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  • Laxman Kumar Behera

    Research Fellow
    +91 11 2671 7983 Extn 7122
    Archive data: Person was Research Fellow at IDSA till September 2020

    Dr. Laxman Kumar Behera joined MP-IDSA in September 2006. He specialises on issues related to Arms Procurement, Defence Offsets, Defence Industry, Military Spending, and Export Control. Dr. Behera has authored numerous policy-relevant research publications. His book Indian Defence Industry: An Agenda for Making in India provides a comprehensive analysis of India’s evolving arms manufacturing sector. Dr. Behera has given numerous talks on defence, security and finance related issues in prestigious training and academic institutes, including College of Defence Management, National Academy of Defence Production, National Institute of Financial Management and Indian Institute of Management Bangalore. Dr. Behera was closely associated with several high level Committees set up by the Ministry of Defence to examine Defence Acquisition and Defence Expenditure. He worked as a Consultant to the Taskforce on Defence Modernisation and Self-reliance, constituted by the National Security Council Secretariat. The Report, presented to the Prime Minister, had been the basis for several reforms carried through the Defence Procurement Procedures (DPP). He has been part of three IDSA study teams that prepared reports for the Seventh Central Pay Commission; Expenditure Management Commission, Ministry of Finance; and Director General (Acquisition), MoD.

    Select Publications

    • Research Fellow, IDSA, Dr Laxman Kumar Behera’s article on Defence planning in India, titled ‘Budget 2016: Holistic approach to defence planning is absent in India’ was published in ‘The Economic Times’ on March 5, 2016.

      March 05, 2016
      IDSA News
    • The two heads of expenditure which have witnessed significant growth in the defence budget 2016-17 are the salary component of the armed forces and the defence pensions.

      March 03, 2016
      Issue Brief
    • The article assesses the impact of defence offset policy on the Indian defence industry, by taking into account two key parameters—foreign direct investment (FDI) inflows and exports. It observes that the offset policy has a mixed impact. On the positive side, the offset policy seems to have an impact on certain types of exports. On the negative side, the policy has not been a catalyst in bringing in foreign investment and technology inflows into the Indian defence industry, nor has it been successful in promoting its high-end manufacturing.

      Journal of Defence Studies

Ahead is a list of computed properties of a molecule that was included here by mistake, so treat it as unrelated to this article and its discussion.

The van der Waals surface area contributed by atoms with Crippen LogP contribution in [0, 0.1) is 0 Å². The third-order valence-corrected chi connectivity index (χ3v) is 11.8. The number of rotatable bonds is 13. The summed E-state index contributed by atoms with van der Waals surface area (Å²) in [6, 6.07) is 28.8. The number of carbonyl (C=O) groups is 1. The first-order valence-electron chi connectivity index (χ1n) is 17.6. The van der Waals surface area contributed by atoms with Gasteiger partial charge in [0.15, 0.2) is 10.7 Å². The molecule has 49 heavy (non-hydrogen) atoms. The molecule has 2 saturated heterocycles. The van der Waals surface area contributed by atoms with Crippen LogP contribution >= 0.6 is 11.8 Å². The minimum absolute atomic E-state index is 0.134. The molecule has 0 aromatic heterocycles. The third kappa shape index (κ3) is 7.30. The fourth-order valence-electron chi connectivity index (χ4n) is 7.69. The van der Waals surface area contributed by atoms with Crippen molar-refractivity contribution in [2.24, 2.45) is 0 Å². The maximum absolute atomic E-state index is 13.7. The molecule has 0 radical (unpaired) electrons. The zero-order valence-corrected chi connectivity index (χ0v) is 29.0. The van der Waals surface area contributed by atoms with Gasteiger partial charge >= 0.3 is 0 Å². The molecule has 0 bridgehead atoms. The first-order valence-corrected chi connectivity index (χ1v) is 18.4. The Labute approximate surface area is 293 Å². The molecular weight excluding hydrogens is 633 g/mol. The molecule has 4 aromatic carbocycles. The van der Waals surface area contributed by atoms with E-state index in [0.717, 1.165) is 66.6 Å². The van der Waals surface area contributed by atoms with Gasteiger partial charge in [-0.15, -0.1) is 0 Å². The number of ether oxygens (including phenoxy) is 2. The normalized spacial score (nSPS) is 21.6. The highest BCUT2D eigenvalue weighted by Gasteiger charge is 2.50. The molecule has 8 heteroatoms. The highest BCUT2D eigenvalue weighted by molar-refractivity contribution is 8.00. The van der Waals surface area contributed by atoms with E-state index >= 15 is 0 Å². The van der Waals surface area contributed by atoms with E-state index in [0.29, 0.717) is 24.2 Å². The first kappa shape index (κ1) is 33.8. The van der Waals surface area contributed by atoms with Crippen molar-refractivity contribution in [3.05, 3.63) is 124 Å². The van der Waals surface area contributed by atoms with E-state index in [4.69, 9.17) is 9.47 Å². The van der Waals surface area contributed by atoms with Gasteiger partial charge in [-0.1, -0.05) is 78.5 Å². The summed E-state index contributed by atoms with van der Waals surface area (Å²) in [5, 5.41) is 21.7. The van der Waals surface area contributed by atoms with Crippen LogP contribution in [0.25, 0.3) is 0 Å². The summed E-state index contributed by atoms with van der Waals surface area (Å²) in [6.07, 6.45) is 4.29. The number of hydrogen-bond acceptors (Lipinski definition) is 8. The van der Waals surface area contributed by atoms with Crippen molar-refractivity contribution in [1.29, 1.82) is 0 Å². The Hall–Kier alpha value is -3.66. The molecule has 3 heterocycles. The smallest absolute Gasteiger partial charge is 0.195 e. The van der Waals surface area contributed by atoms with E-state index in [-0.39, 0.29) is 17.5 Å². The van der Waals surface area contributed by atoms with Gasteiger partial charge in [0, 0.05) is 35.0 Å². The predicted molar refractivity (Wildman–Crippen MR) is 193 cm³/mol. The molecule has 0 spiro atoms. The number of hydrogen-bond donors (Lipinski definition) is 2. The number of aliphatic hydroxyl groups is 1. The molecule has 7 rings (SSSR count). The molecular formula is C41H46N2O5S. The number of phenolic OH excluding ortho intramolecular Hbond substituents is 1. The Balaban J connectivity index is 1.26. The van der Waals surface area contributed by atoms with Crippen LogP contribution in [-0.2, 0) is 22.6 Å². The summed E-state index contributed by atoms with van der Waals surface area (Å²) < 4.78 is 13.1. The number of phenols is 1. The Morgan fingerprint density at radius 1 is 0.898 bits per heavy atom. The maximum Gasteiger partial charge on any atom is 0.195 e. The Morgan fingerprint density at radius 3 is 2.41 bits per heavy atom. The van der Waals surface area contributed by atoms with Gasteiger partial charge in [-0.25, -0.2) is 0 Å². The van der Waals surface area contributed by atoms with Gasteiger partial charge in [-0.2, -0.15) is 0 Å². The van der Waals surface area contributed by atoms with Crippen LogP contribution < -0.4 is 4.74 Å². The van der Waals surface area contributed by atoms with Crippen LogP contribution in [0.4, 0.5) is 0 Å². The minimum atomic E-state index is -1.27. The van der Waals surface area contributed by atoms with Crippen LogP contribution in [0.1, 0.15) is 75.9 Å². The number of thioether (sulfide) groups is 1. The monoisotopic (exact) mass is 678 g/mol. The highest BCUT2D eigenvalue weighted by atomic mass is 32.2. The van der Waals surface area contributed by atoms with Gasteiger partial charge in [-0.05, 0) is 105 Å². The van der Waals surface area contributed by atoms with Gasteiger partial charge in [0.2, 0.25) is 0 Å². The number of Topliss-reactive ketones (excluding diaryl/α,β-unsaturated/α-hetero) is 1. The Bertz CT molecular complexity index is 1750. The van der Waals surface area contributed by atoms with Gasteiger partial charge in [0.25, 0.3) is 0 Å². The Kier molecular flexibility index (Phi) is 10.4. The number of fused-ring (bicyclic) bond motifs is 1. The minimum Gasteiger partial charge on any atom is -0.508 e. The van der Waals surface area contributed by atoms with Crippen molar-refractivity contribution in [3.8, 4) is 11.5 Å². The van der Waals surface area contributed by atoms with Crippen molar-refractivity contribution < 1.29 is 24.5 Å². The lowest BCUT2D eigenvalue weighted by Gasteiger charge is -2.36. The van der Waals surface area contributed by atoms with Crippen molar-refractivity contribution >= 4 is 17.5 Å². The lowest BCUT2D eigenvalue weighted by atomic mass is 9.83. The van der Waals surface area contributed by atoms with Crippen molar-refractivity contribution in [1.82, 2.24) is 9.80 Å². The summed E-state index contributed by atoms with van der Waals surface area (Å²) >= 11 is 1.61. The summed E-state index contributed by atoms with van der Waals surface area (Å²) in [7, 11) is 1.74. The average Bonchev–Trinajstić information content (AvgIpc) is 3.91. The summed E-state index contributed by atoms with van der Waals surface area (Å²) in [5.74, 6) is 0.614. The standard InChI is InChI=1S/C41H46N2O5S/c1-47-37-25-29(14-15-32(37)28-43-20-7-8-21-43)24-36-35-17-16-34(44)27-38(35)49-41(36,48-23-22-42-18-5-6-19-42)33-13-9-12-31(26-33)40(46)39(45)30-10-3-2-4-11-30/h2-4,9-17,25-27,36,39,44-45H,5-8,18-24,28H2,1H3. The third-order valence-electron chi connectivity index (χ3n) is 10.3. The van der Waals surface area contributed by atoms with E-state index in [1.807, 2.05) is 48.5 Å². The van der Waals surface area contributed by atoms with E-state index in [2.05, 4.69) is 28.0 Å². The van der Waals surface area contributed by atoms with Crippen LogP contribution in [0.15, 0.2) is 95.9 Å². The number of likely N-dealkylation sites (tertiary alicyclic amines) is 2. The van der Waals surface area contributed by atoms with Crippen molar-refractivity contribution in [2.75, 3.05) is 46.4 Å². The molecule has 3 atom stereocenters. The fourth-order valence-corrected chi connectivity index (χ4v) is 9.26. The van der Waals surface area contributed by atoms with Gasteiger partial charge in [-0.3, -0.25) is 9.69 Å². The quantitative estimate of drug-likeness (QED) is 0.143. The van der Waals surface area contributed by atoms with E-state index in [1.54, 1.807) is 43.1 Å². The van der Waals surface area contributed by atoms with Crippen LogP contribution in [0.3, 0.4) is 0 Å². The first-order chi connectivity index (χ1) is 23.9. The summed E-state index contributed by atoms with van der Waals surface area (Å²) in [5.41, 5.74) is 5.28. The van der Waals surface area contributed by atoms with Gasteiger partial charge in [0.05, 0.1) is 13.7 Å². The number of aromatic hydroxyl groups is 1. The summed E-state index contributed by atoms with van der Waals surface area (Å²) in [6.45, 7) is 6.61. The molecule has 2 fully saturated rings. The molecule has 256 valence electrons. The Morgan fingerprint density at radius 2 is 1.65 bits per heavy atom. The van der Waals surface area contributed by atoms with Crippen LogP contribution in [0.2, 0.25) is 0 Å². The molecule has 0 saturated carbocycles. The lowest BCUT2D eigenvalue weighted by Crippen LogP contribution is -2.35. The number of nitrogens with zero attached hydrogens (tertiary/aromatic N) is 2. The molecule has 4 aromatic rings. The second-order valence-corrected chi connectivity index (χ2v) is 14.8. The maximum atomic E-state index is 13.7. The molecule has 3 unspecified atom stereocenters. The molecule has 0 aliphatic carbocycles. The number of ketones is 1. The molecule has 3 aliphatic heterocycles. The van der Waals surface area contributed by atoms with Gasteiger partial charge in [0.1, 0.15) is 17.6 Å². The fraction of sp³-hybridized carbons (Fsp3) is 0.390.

• While making a host of recommendations, the Dhirendra Singh Committee has been cautious in assessing their impact on the domestic industry.

      September 16, 2015
      Issue Brief
    • The Monograph provides a comprehensive roadmap for reforming India’s defence offset policy which despite having gone through several rounds of revisions in past decade or so, still lacks effectiveness. The roadmap is based on extensive study of offset practices followed by six countries: Canada, Israel, Malaysia, South Korea, Turkey and the UAE.

    • One area where the 2015-16 defence budget is likely to hurt the most is in capital acquisition, which has already been under acute pressure in recent years due to the overwhelming share of the ‘committed liabilities’ arising out of contracts already signed

      March 02, 2015
      Issue Brief
    • The ‘Make in India’ drive of Prime Minister Narendra Modi offers a way of improving the country’s self-reliance in defence production. But for the MII to succeed in the defence manufacturing sector, the government needs to address some legacy issues.

      February 05, 2015
      Policy Brief
    • What the Strategy for Defence Export tries to achieve is to create institutional mechanisms and establish clear-cut procedures within the overall ambit of the Foreign Trade Export for facilitating arms exports through export promotion/facilitation and export regulation.

      September 17, 2014
      IDSA Comments
    • Under the earlier policy, the foreign portfolio investment in Indian defence industry was either banned, or capped at an arbitrary level for certain companies, causing a lot of dissatisfaction among several listed Indian companies which had pleaded their genuine helplessness in controlling such investments given their nature of flow.

      September 01, 2014
      IDSA Comments
    • The 10 per cent growth in the interim defence budget although looks impressive from outside, it has a poor outlook on the modernisation front. Much of the hike in the interim budget is consumed by the increase in salary, leaving very little to meet the defence modernisation requirements.

      February 23, 2014
      IDSA Comments